As I mentioned before, many headlines try to play on our fears. We are often more susceptible to a fear of loss because we have not set the right expectations. Consider the chart below. The red numbers are the maximum percent decline of the market during the year, and the bars show the actual end of the year performance. As you can see, the average for an intra-year drop is about 14%, however the market has finished positive 75% of the time. If we invest with the expectation that the market will experience corrections regularly, we will gain more confidence in our ability to handle bad news.
4. How exposed am I to a loss?
Remember that the market news that you typically read does not reflect your actual portfolio. This is because you can’t actually invest in a market index. We can mimic indexes, but a well-diversified portfolio is going to have exposure to a variety of asset classes. Below is a comparison of a moderate portfolio to some common risks. If you have questions about how your portfolio is exposed to a market loss, make sure to reach out to us!
Evaluate your investment mix annually
Each investor should make decisions based on their own tolerance for risk. When we initially invest, we typically pick an investment mix that matches our tolerance and at Centered Financial, we always focus on choosing an investment mix that is appropriate for a financial plan. However, over time as asset values change, our investment mix changes. We may find ourselves with a much more aggressive allocation than we had intended.
I recommend evaluating your asset allocation at least annually. Keep in mind some of the general rules of thumb that I have mentioned before. If you need to withdraw money within the next 12-18 months, keep that money in very low-risk assets. However, money that needs to grow to meet a long-term goal should be allocated to risk assets that can outpace the growth of inflation. The portfolio risk spectrum below can be a helpful guide.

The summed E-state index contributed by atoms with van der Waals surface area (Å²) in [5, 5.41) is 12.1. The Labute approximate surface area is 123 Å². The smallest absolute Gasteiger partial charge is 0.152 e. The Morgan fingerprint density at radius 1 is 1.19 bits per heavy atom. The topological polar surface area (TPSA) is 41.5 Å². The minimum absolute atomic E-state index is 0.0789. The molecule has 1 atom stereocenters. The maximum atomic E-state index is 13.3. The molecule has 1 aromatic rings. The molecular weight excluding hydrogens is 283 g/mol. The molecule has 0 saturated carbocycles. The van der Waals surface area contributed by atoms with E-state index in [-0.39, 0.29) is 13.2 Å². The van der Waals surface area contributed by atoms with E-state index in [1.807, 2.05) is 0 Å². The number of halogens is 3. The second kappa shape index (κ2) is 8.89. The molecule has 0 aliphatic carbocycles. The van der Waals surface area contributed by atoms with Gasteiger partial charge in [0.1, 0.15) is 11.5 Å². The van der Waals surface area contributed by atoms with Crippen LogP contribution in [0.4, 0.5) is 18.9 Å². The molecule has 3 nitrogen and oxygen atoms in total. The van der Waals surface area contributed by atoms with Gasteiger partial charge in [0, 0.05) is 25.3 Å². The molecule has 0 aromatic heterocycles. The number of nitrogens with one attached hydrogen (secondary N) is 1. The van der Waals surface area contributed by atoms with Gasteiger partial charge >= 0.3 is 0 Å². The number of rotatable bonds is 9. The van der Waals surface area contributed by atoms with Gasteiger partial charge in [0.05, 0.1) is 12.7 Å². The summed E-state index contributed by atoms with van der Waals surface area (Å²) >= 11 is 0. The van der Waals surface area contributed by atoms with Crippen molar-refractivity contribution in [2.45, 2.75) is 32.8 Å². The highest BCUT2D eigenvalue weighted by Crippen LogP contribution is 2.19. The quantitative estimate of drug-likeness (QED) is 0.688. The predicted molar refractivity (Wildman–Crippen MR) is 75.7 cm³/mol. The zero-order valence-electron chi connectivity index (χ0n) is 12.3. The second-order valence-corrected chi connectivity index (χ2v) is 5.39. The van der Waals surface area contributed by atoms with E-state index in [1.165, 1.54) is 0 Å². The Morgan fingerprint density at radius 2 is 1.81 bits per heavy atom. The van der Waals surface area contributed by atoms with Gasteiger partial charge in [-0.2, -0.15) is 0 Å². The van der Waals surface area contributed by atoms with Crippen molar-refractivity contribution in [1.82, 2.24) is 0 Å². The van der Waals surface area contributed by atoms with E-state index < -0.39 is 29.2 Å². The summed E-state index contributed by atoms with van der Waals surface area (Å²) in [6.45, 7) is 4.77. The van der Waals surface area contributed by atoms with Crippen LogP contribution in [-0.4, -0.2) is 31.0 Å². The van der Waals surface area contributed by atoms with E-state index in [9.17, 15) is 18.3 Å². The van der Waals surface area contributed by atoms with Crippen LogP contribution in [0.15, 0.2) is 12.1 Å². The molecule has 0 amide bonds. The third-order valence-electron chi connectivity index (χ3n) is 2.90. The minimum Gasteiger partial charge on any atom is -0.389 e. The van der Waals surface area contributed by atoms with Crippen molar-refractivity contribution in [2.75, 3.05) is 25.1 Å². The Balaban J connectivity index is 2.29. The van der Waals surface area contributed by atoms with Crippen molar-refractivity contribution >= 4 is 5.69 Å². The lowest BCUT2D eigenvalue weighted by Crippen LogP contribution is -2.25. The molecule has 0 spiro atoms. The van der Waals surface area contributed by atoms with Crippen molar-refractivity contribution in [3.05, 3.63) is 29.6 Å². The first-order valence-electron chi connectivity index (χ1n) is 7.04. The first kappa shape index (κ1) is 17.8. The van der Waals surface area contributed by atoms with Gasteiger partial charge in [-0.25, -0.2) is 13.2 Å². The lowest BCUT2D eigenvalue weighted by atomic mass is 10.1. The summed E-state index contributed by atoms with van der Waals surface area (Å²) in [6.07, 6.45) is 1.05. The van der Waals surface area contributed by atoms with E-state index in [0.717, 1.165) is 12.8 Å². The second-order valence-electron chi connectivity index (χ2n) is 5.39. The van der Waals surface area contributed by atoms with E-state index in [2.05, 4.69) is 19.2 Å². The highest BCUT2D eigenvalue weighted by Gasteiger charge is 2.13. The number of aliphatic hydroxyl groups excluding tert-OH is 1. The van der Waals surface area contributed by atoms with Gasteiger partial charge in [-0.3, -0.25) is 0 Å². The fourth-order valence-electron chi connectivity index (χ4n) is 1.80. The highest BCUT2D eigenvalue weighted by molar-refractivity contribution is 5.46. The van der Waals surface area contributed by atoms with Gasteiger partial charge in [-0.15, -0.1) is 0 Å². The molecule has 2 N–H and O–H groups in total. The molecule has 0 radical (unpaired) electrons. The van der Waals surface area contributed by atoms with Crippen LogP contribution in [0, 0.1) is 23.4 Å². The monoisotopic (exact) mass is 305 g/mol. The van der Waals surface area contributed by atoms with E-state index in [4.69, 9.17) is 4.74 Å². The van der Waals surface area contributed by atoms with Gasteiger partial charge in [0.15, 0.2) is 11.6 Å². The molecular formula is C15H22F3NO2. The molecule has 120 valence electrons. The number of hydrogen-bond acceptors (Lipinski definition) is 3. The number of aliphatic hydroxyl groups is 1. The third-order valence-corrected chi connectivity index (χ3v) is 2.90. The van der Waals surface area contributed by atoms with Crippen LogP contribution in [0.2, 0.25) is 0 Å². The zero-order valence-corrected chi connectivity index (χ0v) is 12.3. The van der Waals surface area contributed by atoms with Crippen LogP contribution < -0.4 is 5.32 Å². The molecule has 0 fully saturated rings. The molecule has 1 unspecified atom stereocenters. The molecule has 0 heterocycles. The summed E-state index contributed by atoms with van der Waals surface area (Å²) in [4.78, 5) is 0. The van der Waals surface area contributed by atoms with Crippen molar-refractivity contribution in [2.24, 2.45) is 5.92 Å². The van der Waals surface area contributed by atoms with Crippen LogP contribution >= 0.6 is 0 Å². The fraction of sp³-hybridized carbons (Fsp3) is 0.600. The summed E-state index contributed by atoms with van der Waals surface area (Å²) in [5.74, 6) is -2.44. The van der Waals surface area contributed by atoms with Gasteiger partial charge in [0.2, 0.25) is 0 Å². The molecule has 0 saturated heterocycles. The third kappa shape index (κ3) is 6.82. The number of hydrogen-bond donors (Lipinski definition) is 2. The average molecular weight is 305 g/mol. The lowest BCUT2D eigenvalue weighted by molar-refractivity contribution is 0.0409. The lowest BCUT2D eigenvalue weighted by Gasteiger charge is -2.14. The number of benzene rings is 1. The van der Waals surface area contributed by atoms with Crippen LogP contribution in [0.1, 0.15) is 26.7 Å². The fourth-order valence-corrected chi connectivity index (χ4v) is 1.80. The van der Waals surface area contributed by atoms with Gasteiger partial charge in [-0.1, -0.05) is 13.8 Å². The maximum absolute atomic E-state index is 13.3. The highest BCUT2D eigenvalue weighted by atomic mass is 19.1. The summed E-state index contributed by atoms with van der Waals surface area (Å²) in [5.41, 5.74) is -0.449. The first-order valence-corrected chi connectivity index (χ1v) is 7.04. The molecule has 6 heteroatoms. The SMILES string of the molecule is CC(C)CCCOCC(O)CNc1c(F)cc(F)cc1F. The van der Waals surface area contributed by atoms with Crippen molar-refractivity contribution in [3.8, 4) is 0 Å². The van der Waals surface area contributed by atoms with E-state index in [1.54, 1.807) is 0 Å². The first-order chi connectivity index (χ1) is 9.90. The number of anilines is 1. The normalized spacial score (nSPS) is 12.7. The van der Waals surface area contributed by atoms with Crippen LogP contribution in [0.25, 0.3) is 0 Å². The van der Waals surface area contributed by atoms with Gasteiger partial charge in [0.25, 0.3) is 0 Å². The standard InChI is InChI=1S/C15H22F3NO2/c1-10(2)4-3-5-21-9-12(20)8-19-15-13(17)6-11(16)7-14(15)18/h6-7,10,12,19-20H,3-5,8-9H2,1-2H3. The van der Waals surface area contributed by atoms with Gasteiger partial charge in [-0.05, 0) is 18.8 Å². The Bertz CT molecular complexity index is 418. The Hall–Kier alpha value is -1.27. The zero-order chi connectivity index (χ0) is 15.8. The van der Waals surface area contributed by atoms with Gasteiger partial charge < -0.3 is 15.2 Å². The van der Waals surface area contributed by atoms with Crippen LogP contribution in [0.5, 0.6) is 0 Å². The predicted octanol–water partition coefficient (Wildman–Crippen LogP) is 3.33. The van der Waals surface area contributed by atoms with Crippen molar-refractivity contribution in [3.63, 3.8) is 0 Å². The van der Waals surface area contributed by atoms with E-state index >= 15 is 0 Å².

We hope that this discussion on market risk is helpful as you navigate the current investing environment. We are here to help, so please reach out to us with any questions or concerns about the markets and we would be happy to discuss your needs.
Also, if you are close to retirement, we have a helpful e-book to help you navigate important decisions. Download your eBook here.
 https://www.cnbc.com/2021/05/19/covid-travel-southwest-says-leisure-airfares-near-pre-pandemic-levels-but-jet-fuel-prices-rise.html There are a lot of constructive things happening in our economy and the market has responded with a strong start to the year.
 Image Source
Centered Financial, LLC is a registered investment adviser offering advisory services in the State of California, Utah, Texas and in other jurisdictions where exempted. The opinions voiced in this material are for general information only and are not intended to provide specific advice or recommendations for any individual. There is no assurance that the techniques, strategies, or investments discussed are suitable for all investors or will yield positive outcomes. To determine which strategies or investment(s) may be appropriate for you, consult your financial adviser prior to investing. Any discussion of strategies related to tax or legal planning is general and is not intended as tax or legal advice. Please consult appropriate tax and legal professionals for recommendations pertaining to your specific situation.